It was exhilarating! I immediately looked for my teacher, HB II ballet mistress Sabrini Lenzi, when the curtain came down because I couldn’t have done it without her. It also hit me that suddenly all these doors opened that weren’t open before.

 

What was the best thing about your experience?

The people, from the teachers to the coaches to the jury to the students. Talking to them and meeting them was my favorite part. I’ll definitely be keeping in touch.

Here 's a list of all the 2016 Prix de Lausanne prize winners:

  1. Hang Yu, 16, China
  2. Madison Young, 17, USA
  3. Vincenzo Di Primo, 18, Italy
  4. Leroy Mokgatle, 16, South Africa
  5. Laura Fernandez, 18, Switzerland
  6. Junnosuke Nakamura, 16, Japan
  7. Dingkai Bai, 16, China

Contemporary dance prize: Laura Fernandez and Vincenzo Di Prima

Best Swiss Candidates: Laura Fernandez

Audience favorite: Leroy Mokgatle

Prix Jeune Espoir: Danbi Kim, 15, South Korea

 

For more news on all things ballet, don't miss a single issue!

Latest Posts


Complexions Contemporary Ballet's Tatiana Melendez Proves There's No One Way to Have a Ballet Career

This is Pointe's Fall 2020 cover story. Click here to purchase this issue.

Talk to anyone about rising contemporary ballerina Tatiana Melendez, and one word is bound to come up repeatedly: "Fierce." And fair enough, that's a perfectly apt way to describe the 20-year-old's stage presence, her technical prowess and her determination to succeed. But don't make the mistake of assuming that fierceness is Melendez's only (or even her most noteworthy) quality. At the core of her dancing is a beautiful versatility. She's just as much at ease when etching pure classical lines as she is when boldly throwing herself off-balance.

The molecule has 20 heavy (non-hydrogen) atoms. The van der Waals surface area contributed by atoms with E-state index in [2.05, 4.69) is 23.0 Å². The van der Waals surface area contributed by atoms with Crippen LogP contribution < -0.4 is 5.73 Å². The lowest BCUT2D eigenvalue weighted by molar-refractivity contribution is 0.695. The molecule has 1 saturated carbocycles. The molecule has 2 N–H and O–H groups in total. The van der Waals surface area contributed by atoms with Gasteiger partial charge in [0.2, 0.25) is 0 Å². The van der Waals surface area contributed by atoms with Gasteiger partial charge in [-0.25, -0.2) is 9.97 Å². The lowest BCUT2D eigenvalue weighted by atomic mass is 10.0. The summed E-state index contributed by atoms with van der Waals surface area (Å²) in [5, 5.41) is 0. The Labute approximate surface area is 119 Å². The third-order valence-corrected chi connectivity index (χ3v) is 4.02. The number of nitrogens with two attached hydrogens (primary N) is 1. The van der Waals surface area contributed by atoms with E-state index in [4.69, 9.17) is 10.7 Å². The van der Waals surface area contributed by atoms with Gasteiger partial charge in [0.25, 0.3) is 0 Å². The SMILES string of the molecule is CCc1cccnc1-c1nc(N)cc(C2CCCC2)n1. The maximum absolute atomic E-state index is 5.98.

"Selfish choreographer that I am, I want Tatiana to stay with Complexions for all time," says her boss Dwight Rhoden, Complexions Contemporary Ballet's co-artistic director and resident choreographer. "She has a theatricality about her: When the music comes on, she gets swept away." Not too shabby for someone who thought just a few years ago that maybe ballet wasn't for her.

Keep reading SHOW LESS
Erik Tomasson, Courtesy SFB

The Anatomy of Arabesque: Why Placement and Turnout Are Key to Achieving This Crucial Position

Audition for any school or company, and they'll likely ask for a photo in arabesque. The position not only reveals a great deal about a dancer's ability, but it is also a fundamental building block for more advanced movements, like penché or arabesque turn. Beyond technique, it can be the epitome of grace and elegance onstage, creating unforgettable images—just try to imagine Swan Lake or Balanchine's Serenade without an arabesque.

Yet many dancers are unsatisfied with their arabesque lines, and students frequently ask how to improve their extensions. (Social media posts of dancers with extreme flexibility don't help!) In an attempt to lift the back leg higher, dancers may sacrifice placement and unknowingly distort their position in the process. How can you improve the height of your back leg while maintaining proper placement and turnout? We talked to a few experts to better understand the science behind this step.

Keep reading SHOW LESS

#TBT: Gelsey Kirkland and Mikhail Baryshnikov in "Coppélia" (1976)

Gelsey Kirkland and Mikhail Baryshnikov share the unique experience of having danced at both American Ballet Theatre and New York City Ballet during their careers. The two overlapped at ABT in the mid-'70s, where they developed one of the best-known partnerships in ballet. They were both celebrated for their dynamism onstage; however, in this 1976 clip of the pas de deux from Coppélia, Kirkland and Baryshnikov prove they are also masters of control.

Keep reading SHOW LESS

Editors' Picks